A missionary to India, Lesslie Newbigin, who later became an author and wrote books that I had to read for seminary, recognized the huge problem with this application of the parable. He pointed out that the only way someone can make the claim that each of those blind men only knew a small part of the animal is if they are in the position of the king and able to see the whole picture. When it comes to religions, it’s an arrogant statement to say that each one has a part of the truth but they all need each other to understand the “whole” truth. It may sound tolerant, but none of us on this earth are in the position of the King, our Lord God Almighty, who created all, sees all, and knows all truth!

Last week, we talked about what it means that God is the Father Almighty. This week, we move to the second core root of our faith from the Apostles Creed, which tells us that he is the “Creator of heaven and earth." Since my goal in this series is to take us from the “roots” in which we believe to the “fruits” shown in our lives, I’m not going to focus on debates regarding creation. I’ll leave those subjects up to the other Worldview Warriors blog writers who are much more passionate about them than myself. If you are someone who doesn’t even believe that God did create the heaven and the earth, then you’d have to question whether you follow Jesus. But for those who don’t question the creation story, I want to talk about how it should impact our daily lives.

In Romans 1:18-32, the Apostle Paul is warning the Christians in Rome about God’s wrath against the wickedness of mankind. He tells them, and us, that God’s wrath is being revealed because people are continuing to suppress the truth with their wickedness. And just in case people want to say they have no idea that what they’re doing is wrong, Paul says that is nonsense. He says that all we have to do is look at the invisible qualities of God that have been on display since the creation of the world and we will be able to understand that human beings really have no excuse for their godlessness (v. 20). But then he starts getting into the specific ways that we have ignored his power and nature. In verses 21-23, the people became foolish and chose “images made to look like a mortal human being and birds and animals and reptiles” over the glory of God. This is certainly a form of idolatry. Another form is the sexual impurity Paul mentions in verses 24-25. Anytime we lust after the body of another human being, we are worshiping and serving created things rather than the Creator.

Paul then gets specific about the sin of homosexuality in verses 26-27. We can try to find ways to treat this sin as if it’s different from the others, but it’s not. If what I’m saying bothers you, your problem is not with me, but with God’s Word. This isn’t just Logan’s opinion. Paul refers to such acts as “shameful” and “unnatural." It’s important to note that simply having the feeling for a person of the same sex is not the sin, but choosing to indulge the feeling is wicked in the eyes of the God who created everything we see and a whole lot more. Then, in verses 28-32, Paul gives us a laundry list of sins just to make sure we are all covered in this passage. If you’ve ever gossiped, slandered someone, envied another, boasted, or disobeyed your parents, Paul is talking about YOU. He sums it all up by reminding us that the problem isn’t that we used to do these things, but that the perpetrators have learned about God and know his standard of righteousness and the due penalty of our sins which is death, yet continue to spit back in his face by practicing them anyway and applauding others who do them.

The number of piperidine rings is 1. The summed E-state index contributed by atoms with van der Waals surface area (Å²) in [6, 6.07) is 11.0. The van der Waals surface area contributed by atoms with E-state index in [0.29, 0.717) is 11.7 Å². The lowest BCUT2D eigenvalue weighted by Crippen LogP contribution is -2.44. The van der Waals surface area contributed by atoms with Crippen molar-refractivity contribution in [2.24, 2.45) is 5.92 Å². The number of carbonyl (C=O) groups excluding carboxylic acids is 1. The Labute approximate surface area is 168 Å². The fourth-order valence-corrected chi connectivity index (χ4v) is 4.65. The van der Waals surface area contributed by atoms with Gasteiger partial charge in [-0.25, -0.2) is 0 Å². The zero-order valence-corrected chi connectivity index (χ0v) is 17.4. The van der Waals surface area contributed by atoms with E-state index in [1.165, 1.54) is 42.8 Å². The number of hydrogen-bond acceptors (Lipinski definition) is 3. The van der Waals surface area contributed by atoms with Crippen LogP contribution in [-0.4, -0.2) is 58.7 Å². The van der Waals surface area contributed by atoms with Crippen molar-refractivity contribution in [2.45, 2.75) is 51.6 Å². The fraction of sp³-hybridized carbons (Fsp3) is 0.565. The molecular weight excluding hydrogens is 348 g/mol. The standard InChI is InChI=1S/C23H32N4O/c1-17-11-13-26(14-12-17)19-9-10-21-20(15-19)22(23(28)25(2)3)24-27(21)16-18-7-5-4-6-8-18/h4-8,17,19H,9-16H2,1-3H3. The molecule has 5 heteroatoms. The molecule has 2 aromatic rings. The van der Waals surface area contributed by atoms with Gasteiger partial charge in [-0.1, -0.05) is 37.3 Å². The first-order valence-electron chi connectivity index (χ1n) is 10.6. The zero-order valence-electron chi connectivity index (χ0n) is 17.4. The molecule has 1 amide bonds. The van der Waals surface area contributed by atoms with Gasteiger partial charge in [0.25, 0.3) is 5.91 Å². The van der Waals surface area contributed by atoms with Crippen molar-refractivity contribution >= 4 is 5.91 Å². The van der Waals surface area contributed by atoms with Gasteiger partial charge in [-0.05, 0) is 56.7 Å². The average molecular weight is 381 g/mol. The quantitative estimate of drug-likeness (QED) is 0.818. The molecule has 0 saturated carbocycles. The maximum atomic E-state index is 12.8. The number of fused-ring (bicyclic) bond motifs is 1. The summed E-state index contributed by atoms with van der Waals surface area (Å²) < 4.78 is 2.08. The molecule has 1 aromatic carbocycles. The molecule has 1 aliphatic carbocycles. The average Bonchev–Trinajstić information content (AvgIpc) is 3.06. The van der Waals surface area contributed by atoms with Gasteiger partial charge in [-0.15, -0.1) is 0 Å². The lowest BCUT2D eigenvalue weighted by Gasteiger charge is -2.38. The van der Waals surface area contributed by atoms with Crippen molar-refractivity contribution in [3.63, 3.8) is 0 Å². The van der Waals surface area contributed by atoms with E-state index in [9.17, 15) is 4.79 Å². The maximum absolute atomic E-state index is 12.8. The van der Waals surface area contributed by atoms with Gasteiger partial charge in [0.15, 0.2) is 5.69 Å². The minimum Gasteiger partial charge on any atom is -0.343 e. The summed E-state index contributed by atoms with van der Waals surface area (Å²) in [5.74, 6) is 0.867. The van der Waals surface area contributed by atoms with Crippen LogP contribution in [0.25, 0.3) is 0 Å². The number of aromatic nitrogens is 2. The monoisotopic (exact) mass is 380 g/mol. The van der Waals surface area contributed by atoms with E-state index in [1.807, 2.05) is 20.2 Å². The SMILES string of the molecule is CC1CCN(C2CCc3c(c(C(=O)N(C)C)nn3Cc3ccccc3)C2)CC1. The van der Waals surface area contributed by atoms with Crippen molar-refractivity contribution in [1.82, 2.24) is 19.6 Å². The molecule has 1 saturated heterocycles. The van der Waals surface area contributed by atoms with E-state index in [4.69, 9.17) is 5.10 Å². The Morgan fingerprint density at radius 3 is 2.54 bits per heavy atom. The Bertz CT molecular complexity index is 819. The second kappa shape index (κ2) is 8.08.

All of the acts of wickedness that Paul describes in this chapter are all the more astonishing to him because we have knowledge that we were CREATED by God, someone who is way beyond our ability to even comprehend and someone who has the power to destroy us immediately. Implied throughout Paul’s writing here is that only a fool would keep up with these acts knowing they are offensive to the Creator of heaven and earth. Every now and then, I ought to walk outside and look at the beautiful sky, the red hot sun, or the powerful storms and think, “I certainly don’t want to irritate the one who made all of that!”

We might say that we believe that God created all of this, but do we live like it matters? Do we assume grace will always be given to us no matter how we live? Do we assume we’ll have all the time in the world to figure things out or start living God’s way? James, the half-brother of Jesus, tells us that these assumptions are arrogant, boastful, and evil. He reminds us that we are “a mist that appears for a little while and then vanishes” (James 4:14). This isn’t a popular thought nowadays as we all remind ourselves just how much value and worth we have in this world. And it’s true that God created each of us in his image and that means we have great worth, but James still reminds us that in the big picture of God’s plan, we all play a very small fraction of a part and then we’re gone. He then concludes that portion of his letter by saying, “If anyone, then, knows the good they ought to do and doesn’t do it, it is sin for them” (James 4:17).